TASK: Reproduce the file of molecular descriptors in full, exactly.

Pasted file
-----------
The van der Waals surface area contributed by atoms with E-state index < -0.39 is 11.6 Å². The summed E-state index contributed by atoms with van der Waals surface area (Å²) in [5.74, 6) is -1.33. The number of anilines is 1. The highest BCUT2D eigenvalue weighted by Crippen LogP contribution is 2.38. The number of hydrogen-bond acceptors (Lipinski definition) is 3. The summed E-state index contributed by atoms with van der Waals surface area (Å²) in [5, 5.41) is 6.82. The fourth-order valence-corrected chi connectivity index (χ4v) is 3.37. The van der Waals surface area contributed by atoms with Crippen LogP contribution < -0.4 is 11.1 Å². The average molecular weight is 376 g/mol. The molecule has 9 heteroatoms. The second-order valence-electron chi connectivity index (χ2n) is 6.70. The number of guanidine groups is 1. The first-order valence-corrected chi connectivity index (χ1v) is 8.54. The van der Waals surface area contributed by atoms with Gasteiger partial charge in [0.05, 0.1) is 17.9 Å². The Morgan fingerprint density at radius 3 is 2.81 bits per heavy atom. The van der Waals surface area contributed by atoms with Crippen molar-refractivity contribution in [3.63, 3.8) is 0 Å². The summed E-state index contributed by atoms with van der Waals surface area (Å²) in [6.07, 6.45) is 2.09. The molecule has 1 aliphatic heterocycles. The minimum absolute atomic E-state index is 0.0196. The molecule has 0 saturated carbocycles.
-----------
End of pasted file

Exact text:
The van der Waals surface area contributed by atoms with E-state index < -0.39 is 11.6 Å². The summed E-state index contributed by atoms with van der Waals surface area (Å²) in [5.74, 6) is -1.33. The number of anilines is 1. The highest BCUT2D eigenvalue weighted by Crippen LogP contribution is 2.38. The number of hydrogen-bond acceptors (Lipinski definition) is 3. The summed E-state index contributed by atoms with van der Waals surface area (Å²) in [5, 5.41) is 6.82. The fourth-order valence-corrected chi connectivity index (χ4v) is 3.37. The van der Waals surface area contributed by atoms with Crippen LogP contribution < -0.4 is 11.1 Å². The average molecular weight is 376 g/mol. The molecule has 9 heteroatoms. The second-order valence-electron chi connectivity index (χ2n) is 6.70. The number of guanidine groups is 1. The first-order valence-corrected chi connectivity index (χ1v) is 8.54. The van der Waals surface area contributed by atoms with Gasteiger partial charge in [0.05, 0.1) is 17.9 Å². The Morgan fingerprint density at radius 3 is 2.81 bits per heavy atom. The van der Waals surface area contributed by atoms with Crippen molar-refractivity contribution in [3.63, 3.8) is 0 Å². The summed E-state index contributed by atoms with van der Waals surface area (Å²) in [6.07, 6.45) is 2.09. The molecule has 1 aliphatic heterocycles. The minimum absolute atomic E-state index is 0.0196. The molecule has 0 saturated carbocycles.